There’s been more fighting recently just across the border - and about 2,000 refugees have turned up in the past few weeks.
That’s on top of last week’s international incident when Turkey shot down a Russian fighter jet on the border with Syria.
But now we had the chance to talk to someone who saw it all happen.
It then took about an hour of of negotiations - first with relatives and then with the man himself - for him to open up.
The reason we managed it was because of the skills of persuasion of producer Sare Ozturk. We had to answer all his questions about how we would not reveal his identity on screen.
He called his friends - and he called his military commanders inside Syria to make sure he wouldn’t be punished.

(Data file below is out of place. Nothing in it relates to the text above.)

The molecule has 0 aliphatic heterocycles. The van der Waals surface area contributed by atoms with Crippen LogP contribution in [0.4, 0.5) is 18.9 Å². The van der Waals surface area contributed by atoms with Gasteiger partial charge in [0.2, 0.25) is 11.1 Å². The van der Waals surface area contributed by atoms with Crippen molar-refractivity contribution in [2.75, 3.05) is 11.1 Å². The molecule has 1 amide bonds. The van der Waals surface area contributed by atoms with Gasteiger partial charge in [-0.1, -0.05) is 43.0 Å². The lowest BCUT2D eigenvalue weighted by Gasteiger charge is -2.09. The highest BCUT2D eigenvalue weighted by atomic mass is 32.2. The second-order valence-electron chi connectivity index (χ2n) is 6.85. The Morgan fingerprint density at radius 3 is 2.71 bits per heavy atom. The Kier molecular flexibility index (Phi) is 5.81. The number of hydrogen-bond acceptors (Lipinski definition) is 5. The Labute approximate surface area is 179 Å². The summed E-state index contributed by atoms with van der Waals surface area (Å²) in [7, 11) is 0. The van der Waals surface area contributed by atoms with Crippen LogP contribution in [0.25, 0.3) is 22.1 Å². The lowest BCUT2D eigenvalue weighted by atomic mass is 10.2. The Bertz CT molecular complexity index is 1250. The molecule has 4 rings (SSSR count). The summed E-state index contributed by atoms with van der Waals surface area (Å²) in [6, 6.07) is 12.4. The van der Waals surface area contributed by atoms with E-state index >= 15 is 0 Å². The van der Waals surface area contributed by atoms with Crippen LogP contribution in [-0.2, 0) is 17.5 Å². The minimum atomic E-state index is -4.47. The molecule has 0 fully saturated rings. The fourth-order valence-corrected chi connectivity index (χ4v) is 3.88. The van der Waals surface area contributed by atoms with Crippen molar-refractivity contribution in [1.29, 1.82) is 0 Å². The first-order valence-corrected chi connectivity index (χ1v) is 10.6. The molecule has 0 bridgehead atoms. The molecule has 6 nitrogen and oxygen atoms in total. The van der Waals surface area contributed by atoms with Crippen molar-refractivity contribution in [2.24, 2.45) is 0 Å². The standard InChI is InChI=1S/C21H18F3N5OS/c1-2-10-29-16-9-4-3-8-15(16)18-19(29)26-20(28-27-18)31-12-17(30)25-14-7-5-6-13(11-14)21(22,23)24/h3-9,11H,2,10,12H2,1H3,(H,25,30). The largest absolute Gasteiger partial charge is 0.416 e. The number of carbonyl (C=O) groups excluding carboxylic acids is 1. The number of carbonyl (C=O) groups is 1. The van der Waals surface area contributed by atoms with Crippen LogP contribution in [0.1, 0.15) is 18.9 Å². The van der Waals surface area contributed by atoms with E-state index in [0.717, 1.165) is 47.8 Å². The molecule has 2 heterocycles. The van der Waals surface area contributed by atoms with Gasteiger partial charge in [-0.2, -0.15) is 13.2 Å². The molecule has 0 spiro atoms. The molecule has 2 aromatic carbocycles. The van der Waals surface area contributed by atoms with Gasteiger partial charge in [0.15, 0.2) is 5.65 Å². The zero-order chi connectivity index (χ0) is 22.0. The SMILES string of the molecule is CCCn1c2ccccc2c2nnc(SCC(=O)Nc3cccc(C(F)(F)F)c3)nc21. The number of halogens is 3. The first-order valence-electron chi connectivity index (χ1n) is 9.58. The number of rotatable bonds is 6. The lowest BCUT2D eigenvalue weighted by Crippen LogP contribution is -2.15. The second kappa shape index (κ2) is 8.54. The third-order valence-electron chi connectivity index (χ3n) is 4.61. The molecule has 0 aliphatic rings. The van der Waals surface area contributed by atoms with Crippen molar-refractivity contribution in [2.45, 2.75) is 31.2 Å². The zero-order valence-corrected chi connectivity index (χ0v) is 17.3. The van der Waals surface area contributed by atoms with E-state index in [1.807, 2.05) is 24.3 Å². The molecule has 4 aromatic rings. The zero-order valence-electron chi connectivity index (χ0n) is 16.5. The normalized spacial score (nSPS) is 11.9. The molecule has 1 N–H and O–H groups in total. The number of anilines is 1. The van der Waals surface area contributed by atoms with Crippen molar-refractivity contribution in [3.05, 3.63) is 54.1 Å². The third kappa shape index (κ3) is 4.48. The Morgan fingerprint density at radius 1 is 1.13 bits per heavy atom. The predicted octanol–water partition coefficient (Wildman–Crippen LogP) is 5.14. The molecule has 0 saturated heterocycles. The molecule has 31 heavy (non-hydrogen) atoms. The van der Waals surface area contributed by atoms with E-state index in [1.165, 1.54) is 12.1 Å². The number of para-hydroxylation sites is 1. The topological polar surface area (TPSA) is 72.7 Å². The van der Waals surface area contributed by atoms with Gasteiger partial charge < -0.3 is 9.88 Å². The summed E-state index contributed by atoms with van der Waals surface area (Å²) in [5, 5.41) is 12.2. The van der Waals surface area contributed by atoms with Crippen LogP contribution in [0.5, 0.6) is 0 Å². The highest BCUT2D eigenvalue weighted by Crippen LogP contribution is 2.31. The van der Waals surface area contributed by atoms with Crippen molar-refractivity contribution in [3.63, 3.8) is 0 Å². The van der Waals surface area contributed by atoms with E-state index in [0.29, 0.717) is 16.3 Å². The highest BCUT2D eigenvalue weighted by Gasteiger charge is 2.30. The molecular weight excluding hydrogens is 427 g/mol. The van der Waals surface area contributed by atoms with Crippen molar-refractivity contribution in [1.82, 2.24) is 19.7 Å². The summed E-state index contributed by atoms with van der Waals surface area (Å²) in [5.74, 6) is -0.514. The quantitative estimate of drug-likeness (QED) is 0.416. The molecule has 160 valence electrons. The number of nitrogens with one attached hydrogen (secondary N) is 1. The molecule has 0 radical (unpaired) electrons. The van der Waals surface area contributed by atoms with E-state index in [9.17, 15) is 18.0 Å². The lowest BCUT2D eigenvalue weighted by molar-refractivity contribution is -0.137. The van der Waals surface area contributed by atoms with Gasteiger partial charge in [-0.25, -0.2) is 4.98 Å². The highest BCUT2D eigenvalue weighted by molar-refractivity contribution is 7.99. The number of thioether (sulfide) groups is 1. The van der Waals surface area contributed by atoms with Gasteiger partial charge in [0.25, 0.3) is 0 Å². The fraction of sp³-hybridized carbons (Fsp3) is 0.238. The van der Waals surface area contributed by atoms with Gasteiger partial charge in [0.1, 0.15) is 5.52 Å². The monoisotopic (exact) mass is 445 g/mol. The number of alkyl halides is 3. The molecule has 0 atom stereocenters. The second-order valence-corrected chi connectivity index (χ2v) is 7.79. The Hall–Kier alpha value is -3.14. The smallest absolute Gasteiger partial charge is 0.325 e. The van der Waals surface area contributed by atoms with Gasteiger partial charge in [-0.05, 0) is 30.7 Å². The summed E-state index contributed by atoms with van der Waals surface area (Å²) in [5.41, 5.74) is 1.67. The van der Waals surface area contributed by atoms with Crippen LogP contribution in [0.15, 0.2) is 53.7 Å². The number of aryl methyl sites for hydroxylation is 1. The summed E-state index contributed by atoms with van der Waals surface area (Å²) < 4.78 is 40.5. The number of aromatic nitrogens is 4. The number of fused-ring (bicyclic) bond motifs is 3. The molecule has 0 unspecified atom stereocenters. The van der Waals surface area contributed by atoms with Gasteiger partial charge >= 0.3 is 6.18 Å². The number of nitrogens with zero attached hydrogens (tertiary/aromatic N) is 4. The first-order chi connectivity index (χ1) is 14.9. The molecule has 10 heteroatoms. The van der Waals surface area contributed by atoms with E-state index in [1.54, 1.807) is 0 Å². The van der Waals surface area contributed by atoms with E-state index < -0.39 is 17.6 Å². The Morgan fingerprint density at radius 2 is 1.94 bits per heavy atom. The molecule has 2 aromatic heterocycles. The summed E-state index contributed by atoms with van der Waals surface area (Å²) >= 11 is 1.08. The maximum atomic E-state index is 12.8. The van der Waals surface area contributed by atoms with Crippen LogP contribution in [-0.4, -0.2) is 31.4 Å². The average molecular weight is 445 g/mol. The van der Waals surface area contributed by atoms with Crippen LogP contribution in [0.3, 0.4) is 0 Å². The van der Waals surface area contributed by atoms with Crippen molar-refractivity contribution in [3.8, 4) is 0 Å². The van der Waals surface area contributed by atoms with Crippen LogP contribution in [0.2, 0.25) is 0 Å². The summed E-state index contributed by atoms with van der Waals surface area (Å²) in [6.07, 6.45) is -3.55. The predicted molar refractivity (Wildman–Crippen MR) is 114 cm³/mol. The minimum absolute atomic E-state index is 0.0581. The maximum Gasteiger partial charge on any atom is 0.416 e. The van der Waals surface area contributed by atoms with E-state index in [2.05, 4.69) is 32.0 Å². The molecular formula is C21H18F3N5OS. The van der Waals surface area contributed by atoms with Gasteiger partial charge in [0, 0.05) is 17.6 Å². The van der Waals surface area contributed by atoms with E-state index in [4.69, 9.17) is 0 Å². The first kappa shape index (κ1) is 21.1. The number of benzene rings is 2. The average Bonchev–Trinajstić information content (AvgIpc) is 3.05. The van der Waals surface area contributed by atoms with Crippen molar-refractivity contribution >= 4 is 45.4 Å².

Eventually he agreed - but then he couldn’t wait to finish. We were able to talk to him on camera for about 15 minutes at the most, using a relative as a translator.
And then we had to get the interview translated. We had to find someone else who had the time to sit with us to work through all of the recording.
Although the fighter is a Turkmen, he spoke only Arabic. Inside Syria, the Turkish language is not taught in schools - although the language is handed down within Turkmen families.
Luckily we are able to get the help of a local Turkmen leader - and the report that you see on this page is the result of that process.
Author: Andrew Hopkins